No one with a spirit like that can inherit eternal life, and that’s true no matter what our culture (or any other) says.
We live in a tolerant age, indeed, one that is so tolerant that it will tolerate anything—except intolerance. “Don’t you judge me!” is a favorite rallying cry of the defensive sinner. So too, “Don’t you judge their hearts!” is beloved of those who want to defend sinners, particularly when the sin involves apostasy.
So-and-so has left the Lord’s church and is now worshiping with a church that teaches the sinner’s prayer instead of baptism for the forgiveness of sins, but we are supposed to accept them as good people with sincere hearts who simply are seeking God in a different way right now. We’re not allowed to suggest that they have made this decision from unrighteous motives. After all, we can’t see hearts, can we?
Jesus, though, tells us that we can see hearts, after a fashion. Indeed, He commands us to do so. As He says in Matthew 7:16, we will recognize false teachers by their fruit. Good hearts don’t bring forth bad fruit; bad hearts don’t bring forth good fruit.
This is true not only for false teachers, but generally for all of us. What we do reveals who we are. Most of us don’t like this thought, particularly as it applies to ourselves. We want to engage in special pleading about the difficult circumstances that led to our bad behavior.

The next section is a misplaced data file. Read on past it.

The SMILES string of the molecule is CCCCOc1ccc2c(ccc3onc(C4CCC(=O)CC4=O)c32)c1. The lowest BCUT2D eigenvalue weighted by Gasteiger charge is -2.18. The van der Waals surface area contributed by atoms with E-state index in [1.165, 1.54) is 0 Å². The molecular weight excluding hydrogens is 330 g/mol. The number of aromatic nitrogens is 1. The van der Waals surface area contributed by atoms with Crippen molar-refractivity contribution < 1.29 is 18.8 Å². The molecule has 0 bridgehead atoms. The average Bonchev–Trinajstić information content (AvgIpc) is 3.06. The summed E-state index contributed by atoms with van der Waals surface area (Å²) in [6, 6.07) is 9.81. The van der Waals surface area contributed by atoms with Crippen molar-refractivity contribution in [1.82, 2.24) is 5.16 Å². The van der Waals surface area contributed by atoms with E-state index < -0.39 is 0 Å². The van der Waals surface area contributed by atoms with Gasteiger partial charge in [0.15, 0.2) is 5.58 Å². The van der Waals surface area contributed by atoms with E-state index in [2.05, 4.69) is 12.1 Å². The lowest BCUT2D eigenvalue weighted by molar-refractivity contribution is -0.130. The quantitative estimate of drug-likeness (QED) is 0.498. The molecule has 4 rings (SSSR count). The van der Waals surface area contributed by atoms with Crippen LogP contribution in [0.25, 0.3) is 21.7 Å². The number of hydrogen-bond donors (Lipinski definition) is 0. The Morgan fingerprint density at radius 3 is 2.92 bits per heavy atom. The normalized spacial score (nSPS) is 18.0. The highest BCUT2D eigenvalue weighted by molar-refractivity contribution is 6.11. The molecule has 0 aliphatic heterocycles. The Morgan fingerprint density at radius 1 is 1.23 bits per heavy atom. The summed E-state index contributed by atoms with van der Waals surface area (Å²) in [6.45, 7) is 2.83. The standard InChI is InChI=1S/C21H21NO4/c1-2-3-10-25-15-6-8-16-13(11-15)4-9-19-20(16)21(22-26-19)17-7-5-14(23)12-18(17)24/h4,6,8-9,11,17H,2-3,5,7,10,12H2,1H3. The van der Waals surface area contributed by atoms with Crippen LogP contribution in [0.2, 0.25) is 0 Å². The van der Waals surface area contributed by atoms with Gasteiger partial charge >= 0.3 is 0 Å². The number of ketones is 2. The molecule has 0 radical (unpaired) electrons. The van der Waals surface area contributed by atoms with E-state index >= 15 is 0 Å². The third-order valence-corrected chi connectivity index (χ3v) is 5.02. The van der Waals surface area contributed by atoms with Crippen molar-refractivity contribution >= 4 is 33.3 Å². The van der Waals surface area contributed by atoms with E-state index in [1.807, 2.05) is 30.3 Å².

Ideally, we want to put the blame on someone else. I yelled at my kids because they’ve been out of control recently. I got in a fight with my wife because she did that thing that she knows I hate. I left my church because they were a bunch of hypocritical legalistic Pharisees who never said anything about love and grace.
We can construct all the narratives we want, but the truth lies in our actions. I yelled. I got in a fight. I left.
Indeed, whenever we have done evil, we didn’t do it because of somebody else. We did it because of ourselves. Indeed, we did it because of evil in our hearts that our evil actions revealed. By our fruits we must know ourselves, and by their fruits we can know others.
Without exception, it is true that the good-hearted disciple of Christ will, according to their knowledge, worship where the truth is taught and practiced. Hypocrisy is everywhere. A church’s relative emphasis on legalism, love, and grace is subjective.
Truth is objective, and baptism for the forgiveness of sins is too. Either a church repeats the Biblical teaching from a dozen different passages on baptism, or it doesn’t. If you know those passages, but you choose to worship with a congregation that doesn’t teach Bible baptism, then, yeah, you’ve got a heart problem. The fruit says so.
Now, that’s not an incurable disease. Some heart problems are worse than others, but the presence of sin in all of our lives reflects the presence of evil desire in all of our hearts. Every heart can be purified by the grace of God.
However, before God will solve the heart problem, we first must acknowledge that it exists.